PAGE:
• And, second—here Battestin’s concern is with allusion: “To render that meaning intelligible to the reader, the editor must recover for him the several elements which constitute it in all its complexity. Those elements will certainly include the identity of the author and work alluded to, but they will also include a knowledge of context, of historical and biographical circumstances, and of the occurrence of the same allusion or of similar ones elsewhere in the author’s writings; for only when the reader is apprized of these latter kinds of information will he understand what the allusion meant to the author, why he chose to introduce it at the particular place in the text where it occurs, and how it works there” (12).

    Battestin does offer caution about copiousness in what he identifies (following Friedman) as “notes of recovery,” that editors should “supply the reader with essential information only and in the briefest compass possible” (14). But here he disagrees with Friedman’s axiom that one should never draw from later writings, as Battestin explains that the author’s ideas “may continue to live in his thoughts and therefore may find expression in his later works in ways that can illuminate the passage we are annotating” (15). Battestin offers instead an alternate caution, that annotations should be drawn from nearly contemporary sources (before or after) that illuminate the “useful life of the idea in question” (15). He also has reservations about the usefulness of catching authors in plagiarisms: he attributes Friedman’s interest in the topic to the fact that he worked on Goldsmith, who engaged in extensive plagiaristic borrowing (17). These recommendations are both very Greg-like elements, with the emphasis on judgment rather than hard-and-fast rules. Battestin also asks for a more generous understanding of “contemporaneity.” Friedman advocates a very narrow range, something akin to weeks in which a discussion was ongoing in the popular press, but Battestin allows for “currency during the period of composition.” I think that the notion of currency should be generous. To use a Stowian example, she believed that most of her readers could recall school use of Murray’s Grammar and the New England Primer, so an annotation with the date of publication for either of those as closest to Uncle Tom’s Cabin would be to unnecessarily pedantic.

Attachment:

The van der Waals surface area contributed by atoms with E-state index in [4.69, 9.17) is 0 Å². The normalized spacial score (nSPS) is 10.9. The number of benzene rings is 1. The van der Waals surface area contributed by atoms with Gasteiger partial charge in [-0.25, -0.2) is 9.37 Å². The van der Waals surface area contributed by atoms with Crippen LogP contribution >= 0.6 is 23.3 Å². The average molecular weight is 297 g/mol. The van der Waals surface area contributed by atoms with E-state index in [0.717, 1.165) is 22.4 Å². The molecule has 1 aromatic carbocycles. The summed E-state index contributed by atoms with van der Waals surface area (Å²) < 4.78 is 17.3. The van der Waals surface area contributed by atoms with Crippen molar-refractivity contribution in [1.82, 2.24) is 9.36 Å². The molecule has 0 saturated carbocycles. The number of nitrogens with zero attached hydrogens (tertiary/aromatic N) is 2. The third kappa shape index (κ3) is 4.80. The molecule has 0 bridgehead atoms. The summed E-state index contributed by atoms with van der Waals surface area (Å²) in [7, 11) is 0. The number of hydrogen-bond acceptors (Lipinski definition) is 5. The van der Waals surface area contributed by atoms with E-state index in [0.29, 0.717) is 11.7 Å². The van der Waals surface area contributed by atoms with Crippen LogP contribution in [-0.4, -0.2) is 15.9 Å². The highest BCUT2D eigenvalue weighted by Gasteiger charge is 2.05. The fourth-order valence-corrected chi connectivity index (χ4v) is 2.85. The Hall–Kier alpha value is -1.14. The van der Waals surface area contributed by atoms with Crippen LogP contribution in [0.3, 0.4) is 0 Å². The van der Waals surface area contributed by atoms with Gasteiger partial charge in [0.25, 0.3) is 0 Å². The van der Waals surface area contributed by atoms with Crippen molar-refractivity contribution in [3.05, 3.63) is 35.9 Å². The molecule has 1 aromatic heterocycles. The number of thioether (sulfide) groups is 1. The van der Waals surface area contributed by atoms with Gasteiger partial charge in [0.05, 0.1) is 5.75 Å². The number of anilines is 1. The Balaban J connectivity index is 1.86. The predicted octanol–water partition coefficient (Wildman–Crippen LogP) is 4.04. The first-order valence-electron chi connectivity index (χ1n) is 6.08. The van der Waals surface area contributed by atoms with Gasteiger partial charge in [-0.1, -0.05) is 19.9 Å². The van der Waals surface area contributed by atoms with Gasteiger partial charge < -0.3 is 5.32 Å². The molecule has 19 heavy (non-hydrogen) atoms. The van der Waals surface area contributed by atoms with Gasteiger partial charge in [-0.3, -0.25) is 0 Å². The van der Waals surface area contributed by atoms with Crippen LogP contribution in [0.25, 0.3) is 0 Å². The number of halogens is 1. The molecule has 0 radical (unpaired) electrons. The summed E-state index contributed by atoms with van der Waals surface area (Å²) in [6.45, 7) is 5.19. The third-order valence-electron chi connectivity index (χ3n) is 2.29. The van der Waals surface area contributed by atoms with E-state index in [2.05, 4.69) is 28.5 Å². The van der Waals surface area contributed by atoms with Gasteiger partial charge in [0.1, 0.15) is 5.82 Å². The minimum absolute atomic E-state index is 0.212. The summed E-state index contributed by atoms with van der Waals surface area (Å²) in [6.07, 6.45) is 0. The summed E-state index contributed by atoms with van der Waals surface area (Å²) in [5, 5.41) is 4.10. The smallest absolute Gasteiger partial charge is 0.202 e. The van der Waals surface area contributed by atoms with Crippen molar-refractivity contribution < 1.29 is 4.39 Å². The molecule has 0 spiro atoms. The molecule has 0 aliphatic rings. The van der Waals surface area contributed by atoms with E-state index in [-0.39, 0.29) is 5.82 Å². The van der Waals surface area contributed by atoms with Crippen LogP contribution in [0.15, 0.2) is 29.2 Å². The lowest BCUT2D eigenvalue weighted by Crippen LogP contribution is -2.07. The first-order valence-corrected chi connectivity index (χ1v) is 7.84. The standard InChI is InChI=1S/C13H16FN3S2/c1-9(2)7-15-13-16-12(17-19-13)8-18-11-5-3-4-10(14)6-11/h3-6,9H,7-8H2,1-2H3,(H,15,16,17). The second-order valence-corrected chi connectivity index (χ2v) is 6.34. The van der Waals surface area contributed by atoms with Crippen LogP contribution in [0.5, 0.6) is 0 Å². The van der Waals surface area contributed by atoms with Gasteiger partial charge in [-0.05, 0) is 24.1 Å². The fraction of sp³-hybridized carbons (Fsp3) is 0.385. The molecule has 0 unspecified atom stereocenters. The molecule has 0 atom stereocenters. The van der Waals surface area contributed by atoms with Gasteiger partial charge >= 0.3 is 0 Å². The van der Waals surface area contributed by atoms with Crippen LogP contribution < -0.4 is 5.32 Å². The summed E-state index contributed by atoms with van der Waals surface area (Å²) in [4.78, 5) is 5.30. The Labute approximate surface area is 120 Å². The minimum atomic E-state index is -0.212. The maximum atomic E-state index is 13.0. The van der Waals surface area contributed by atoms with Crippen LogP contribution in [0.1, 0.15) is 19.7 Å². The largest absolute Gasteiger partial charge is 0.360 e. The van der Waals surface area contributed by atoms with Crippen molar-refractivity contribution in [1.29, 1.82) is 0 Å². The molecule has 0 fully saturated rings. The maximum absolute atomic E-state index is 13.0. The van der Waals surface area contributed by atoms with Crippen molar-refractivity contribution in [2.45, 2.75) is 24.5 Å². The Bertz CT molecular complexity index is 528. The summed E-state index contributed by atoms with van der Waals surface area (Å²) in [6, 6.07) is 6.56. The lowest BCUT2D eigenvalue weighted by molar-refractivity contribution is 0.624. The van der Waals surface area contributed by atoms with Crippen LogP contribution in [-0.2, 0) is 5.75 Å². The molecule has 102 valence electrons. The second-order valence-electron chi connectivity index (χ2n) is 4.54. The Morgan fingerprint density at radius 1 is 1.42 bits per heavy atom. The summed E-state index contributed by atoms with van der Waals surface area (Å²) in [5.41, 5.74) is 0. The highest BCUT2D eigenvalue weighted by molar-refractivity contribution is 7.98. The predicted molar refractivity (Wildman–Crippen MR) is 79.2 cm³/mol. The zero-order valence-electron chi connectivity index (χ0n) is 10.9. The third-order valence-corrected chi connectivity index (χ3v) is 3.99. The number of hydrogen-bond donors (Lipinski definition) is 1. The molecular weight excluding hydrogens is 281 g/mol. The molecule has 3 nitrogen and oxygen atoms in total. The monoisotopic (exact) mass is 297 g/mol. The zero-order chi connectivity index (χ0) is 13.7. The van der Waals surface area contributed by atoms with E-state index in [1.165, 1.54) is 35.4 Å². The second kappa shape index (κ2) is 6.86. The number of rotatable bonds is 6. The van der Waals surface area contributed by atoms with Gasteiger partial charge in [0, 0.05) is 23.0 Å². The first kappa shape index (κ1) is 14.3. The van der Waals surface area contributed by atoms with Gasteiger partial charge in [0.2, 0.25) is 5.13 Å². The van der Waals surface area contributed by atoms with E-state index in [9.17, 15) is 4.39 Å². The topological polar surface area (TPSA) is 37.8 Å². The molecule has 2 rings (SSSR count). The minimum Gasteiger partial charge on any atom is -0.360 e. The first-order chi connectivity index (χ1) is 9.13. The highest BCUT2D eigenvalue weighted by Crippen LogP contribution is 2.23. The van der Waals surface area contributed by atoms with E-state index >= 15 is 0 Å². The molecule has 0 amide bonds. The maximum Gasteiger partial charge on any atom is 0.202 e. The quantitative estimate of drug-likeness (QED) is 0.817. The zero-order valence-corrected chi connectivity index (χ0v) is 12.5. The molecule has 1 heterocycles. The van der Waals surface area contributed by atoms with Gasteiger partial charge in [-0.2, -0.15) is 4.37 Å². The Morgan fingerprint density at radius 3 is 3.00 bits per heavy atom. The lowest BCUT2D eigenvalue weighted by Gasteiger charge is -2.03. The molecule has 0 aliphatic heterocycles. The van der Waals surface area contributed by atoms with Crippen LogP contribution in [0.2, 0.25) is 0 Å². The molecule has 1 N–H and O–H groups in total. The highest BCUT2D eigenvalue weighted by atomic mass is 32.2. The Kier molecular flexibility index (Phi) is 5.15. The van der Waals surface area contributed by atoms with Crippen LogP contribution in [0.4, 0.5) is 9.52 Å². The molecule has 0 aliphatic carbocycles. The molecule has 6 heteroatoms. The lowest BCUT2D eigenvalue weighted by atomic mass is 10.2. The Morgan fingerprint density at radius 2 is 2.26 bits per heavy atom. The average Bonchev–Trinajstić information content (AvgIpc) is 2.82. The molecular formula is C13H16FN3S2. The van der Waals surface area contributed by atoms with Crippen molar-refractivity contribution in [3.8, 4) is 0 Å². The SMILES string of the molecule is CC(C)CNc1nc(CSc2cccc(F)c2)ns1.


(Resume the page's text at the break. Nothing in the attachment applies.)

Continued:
• John Carroll’s “Annotating Clarissa” (1975) is a very funny and wise essay, which reminds me a bit of Noel Polk’s “The Stuff that Don’t Matter” for an evocation of the frustrations that annotators face (Polk, though, is concerned with textual editing), but it’s not particularly useful as a statement on the theory of annotation. He offers the helpful reminder that shared passages from a volume known to have been consulted by the writer, in which quotations share same errors, is pretty good evidence that the work was in use by the author: Carroll’s example is Richardson’s use of Edward Byssche’s Art of English Poetry, an anthology of poetic beauties. (Side note: Recently, I’ve been browsing flower dictionaries, which were to me surprisingly similar).